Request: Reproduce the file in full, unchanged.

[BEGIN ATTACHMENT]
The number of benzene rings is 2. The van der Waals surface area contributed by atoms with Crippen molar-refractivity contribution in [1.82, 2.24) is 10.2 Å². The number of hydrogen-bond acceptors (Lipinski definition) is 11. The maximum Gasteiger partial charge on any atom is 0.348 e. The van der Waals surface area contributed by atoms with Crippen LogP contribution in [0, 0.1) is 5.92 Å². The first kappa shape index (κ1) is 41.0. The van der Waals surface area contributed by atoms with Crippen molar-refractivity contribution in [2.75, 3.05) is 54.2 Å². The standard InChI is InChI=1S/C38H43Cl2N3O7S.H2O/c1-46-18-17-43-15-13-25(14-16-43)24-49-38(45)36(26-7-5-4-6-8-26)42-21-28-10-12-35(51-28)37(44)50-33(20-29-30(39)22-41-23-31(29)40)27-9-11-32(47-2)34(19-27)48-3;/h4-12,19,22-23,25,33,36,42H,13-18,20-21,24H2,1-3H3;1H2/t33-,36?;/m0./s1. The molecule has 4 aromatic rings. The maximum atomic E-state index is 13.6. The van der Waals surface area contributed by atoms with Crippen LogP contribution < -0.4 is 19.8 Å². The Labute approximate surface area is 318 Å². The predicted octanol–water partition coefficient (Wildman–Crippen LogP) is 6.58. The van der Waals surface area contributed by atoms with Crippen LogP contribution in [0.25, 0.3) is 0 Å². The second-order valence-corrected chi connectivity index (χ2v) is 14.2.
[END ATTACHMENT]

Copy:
The number of benzene rings is 2. The van der Waals surface area contributed by atoms with Crippen molar-refractivity contribution in [1.82, 2.24) is 10.2 Å². The number of hydrogen-bond acceptors (Lipinski definition) is 11. The maximum Gasteiger partial charge on any atom is 0.348 e. The van der Waals surface area contributed by atoms with Crippen LogP contribution in [0, 0.1) is 5.92 Å². The first kappa shape index (κ1) is 41.0. The van der Waals surface area contributed by atoms with Crippen molar-refractivity contribution in [2.75, 3.05) is 54.2 Å². The standard InChI is InChI=1S/C38H43Cl2N3O7S.H2O/c1-46-18-17-43-15-13-25(14-16-43)24-49-38(45)36(26-7-5-4-6-8-26)42-21-28-10-12-35(51-28)37(44)50-33(20-29-30(39)22-41-23-31(29)40)27-9-11-32(47-2)34(19-27)48-3;/h4-12,19,22-23,25,33,36,42H,13-18,20-21,24H2,1-3H3;1H2/t33-,36?;/m0./s1. The molecule has 4 aromatic rings. The maximum atomic E-state index is 13.6. The van der Waals surface area contributed by atoms with Crippen LogP contribution < -0.4 is 19.8 Å². The Labute approximate surface area is 318 Å². The predicted octanol–water partition coefficient (Wildman–Crippen LogP) is 6.58. The van der Waals surface area contributed by atoms with Crippen LogP contribution in [0.25, 0.3) is 0 Å². The second-order valence-corrected chi connectivity index (χ2v) is 14.2.